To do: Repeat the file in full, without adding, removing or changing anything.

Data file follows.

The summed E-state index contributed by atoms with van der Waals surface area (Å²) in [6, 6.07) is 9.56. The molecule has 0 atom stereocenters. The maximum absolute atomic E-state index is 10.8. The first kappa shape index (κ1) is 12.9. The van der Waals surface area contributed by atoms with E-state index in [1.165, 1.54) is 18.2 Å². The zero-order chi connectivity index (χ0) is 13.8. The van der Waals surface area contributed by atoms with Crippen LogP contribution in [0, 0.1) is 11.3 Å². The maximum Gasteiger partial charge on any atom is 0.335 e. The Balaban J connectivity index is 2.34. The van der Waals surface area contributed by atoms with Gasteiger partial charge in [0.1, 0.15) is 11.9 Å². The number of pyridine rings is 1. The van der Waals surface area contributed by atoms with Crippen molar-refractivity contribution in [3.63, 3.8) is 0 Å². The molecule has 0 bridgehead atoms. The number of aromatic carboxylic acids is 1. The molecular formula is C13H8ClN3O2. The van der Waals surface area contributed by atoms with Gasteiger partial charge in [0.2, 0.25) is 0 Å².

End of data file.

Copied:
The summed E-state index contributed by atoms with van der Waals surface area (Å²) in [6, 6.07) is 9.56. The molecule has 0 atom stereocenters. The maximum absolute atomic E-state index is 10.8. The first kappa shape index (κ1) is 12.9. The van der Waals surface area contributed by atoms with E-state index in [1.165, 1.54) is 18.2 Å². The zero-order chi connectivity index (χ0) is 13.8. The van der Waals surface area contributed by atoms with Crippen LogP contribution in [0, 0.1) is 11.3 Å². The maximum Gasteiger partial charge on any atom is 0.335 e. The Balaban J connectivity index is 2.34. The van der Waals surface area contributed by atoms with Gasteiger partial charge in [0.1, 0.15) is 11.9 Å². The number of pyridine rings is 1. The van der Waals surface area contributed by atoms with Crippen molar-refractivity contribution in [3.63, 3.8) is 0 Å². The molecule has 0 bridgehead atoms. The number of aromatic carboxylic acids is 1. The molecular formula is C13H8ClN3O2. The van der Waals surface area contributed by atoms with Gasteiger partial charge in [0.2, 0.25) is 0 Å².